Marvin was not cheap, but he was a little tight with a buck. His dad was cheap the way Obama cares about getting Germans to love him- a helluva lot. So while Mrs. Marv went to gamble away her $5, us three menfolk parked the car and went to the boardwalk in search of the fabled “cheapest buffet.”

This was a place with an all-you-can-eat offer that Marv Sr. had been to before. He had found the cheapest place on the boardwalk, maybe $3 per person. It was above a souvenir shop that sold t-shirts in the front and drug paraphernalia in the back. We climbed up a rickety staircase with half the lightbulbs burned out and found a buffet which would have had a great view of the ocean if the windows were clean.

We paid upfront and went to the buffet. Seats were first come first served and there was almost no competition. The place looked fairly clean, the food seemed fairly edible, but the whole place had the feel as if the Salvation Army had donated some of the furniture and refused the rest. The patrons ran the gamut from seedy to seedier. I think some Depression-era movies had been filmed there and the extras stayed and died at their tables.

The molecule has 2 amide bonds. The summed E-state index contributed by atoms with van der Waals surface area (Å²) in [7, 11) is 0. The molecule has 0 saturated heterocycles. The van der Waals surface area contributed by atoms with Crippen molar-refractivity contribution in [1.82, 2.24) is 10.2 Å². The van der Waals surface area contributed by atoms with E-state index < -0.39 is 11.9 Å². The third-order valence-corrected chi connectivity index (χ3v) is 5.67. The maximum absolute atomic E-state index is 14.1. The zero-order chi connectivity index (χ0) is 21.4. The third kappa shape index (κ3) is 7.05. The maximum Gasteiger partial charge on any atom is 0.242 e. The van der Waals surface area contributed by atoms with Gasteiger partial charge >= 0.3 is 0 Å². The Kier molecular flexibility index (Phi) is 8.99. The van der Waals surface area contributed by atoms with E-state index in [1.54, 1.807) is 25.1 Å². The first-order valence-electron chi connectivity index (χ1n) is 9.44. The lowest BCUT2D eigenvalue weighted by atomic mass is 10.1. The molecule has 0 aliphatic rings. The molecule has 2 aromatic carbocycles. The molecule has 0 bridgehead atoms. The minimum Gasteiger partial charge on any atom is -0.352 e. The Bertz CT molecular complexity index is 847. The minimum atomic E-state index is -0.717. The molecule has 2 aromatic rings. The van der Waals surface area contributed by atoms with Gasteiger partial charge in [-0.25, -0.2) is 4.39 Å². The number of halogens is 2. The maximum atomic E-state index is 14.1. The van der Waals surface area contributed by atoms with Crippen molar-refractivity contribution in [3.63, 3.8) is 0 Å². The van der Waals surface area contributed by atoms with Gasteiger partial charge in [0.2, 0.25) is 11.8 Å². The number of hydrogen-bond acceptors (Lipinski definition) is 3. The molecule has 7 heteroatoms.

I made the first mistake and broke Marv Sr’s number one rule- do not eat any bread at a buffet. “They want you to fill up on bread so you can’t eat any food.” He took the bread off my plate (bare handed) and put it back on the tray. I made the second mistake and ordered a soda.. “Water is free.” (Soda cancelled.) He had paid his $3 and was determined to get at least $6 worth of food. He actually said so. You’d think the third mistake was actually eating the food but I tried a couple of bites and didn’t want to press my luck. I had survived a car ride with Blind Man Ming at the wheel and wasn’t about to die from some badly cooked chicken.

Marv Sr must have tallied up the value of all the food on our plates and found that he was under his tally. He and his son got extra napkins and, while looking suspicious, but no more suspicious than anyone else there, loaded scoopful after scoopful of food into their pockets. All the while they looked around out of the corners of their eyes like bandits in an old Western, rice dripping out of their pants.